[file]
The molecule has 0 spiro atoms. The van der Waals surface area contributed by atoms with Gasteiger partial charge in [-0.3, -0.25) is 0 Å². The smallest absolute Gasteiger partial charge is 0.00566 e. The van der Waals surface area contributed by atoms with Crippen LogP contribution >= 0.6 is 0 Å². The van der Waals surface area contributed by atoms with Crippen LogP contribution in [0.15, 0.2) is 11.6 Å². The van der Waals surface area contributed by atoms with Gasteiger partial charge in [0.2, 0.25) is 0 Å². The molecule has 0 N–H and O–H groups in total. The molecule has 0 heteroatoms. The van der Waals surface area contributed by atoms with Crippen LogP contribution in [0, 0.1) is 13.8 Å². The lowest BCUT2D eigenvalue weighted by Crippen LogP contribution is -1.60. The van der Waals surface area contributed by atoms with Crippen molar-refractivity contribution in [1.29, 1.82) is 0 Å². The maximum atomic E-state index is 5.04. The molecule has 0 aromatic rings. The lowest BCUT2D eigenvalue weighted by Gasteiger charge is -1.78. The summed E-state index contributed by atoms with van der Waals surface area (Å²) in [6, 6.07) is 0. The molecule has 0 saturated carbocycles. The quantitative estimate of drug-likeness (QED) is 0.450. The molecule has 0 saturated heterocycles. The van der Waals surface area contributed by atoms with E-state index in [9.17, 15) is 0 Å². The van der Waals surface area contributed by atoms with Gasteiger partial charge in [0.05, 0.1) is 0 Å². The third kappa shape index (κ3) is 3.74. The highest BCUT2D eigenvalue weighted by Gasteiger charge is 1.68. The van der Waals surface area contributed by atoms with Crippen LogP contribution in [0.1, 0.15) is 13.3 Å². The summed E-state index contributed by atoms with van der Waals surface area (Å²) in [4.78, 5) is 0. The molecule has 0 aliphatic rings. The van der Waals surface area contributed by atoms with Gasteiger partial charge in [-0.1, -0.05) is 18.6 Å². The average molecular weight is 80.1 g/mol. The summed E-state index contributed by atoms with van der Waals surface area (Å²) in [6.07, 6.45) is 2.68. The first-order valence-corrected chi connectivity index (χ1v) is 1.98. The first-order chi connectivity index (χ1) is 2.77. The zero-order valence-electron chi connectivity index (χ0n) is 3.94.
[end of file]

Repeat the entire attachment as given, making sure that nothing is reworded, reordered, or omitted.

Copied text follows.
The molecule has 0 spiro atoms. The van der Waals surface area contributed by atoms with Gasteiger partial charge in [-0.3, -0.25) is 0 Å². The smallest absolute Gasteiger partial charge is 0.00566 e. The van der Waals surface area contributed by atoms with Crippen LogP contribution >= 0.6 is 0 Å². The van der Waals surface area contributed by atoms with Crippen LogP contribution in [0.15, 0.2) is 11.6 Å². The van der Waals surface area contributed by atoms with Gasteiger partial charge in [0.2, 0.25) is 0 Å². The molecule has 0 N–H and O–H groups in total. The molecule has 0 heteroatoms. The van der Waals surface area contributed by atoms with Crippen LogP contribution in [0, 0.1) is 13.8 Å². The lowest BCUT2D eigenvalue weighted by Crippen LogP contribution is -1.60. The van der Waals surface area contributed by atoms with Crippen molar-refractivity contribution in [1.29, 1.82) is 0 Å². The maximum atomic E-state index is 5.04. The molecule has 0 aromatic rings. The lowest BCUT2D eigenvalue weighted by Gasteiger charge is -1.78. The summed E-state index contributed by atoms with van der Waals surface area (Å²) in [6, 6.07) is 0. The molecule has 0 saturated carbocycles. The quantitative estimate of drug-likeness (QED) is 0.450. The molecule has 0 saturated heterocycles. The van der Waals surface area contributed by atoms with E-state index in [9.17, 15) is 0 Å². The van der Waals surface area contributed by atoms with Gasteiger partial charge in [0.05, 0.1) is 0 Å². The third kappa shape index (κ3) is 3.74. The highest BCUT2D eigenvalue weighted by Gasteiger charge is 1.68. The van der Waals surface area contributed by atoms with Crippen LogP contribution in [0.1, 0.15) is 13.3 Å². The summed E-state index contributed by atoms with van der Waals surface area (Å²) in [4.78, 5) is 0. The molecule has 0 aliphatic rings. The van der Waals surface area contributed by atoms with Gasteiger partial charge in [-0.1, -0.05) is 18.6 Å². The average molecular weight is 80.1 g/mol. The summed E-state index contributed by atoms with van der Waals surface area (Å²) in [6.07, 6.45) is 2.68. The first-order valence-corrected chi connectivity index (χ1v) is 1.98. The first-order chi connectivity index (χ1) is 2.77. The zero-order valence-electron chi connectivity index (χ0n) is 3.94.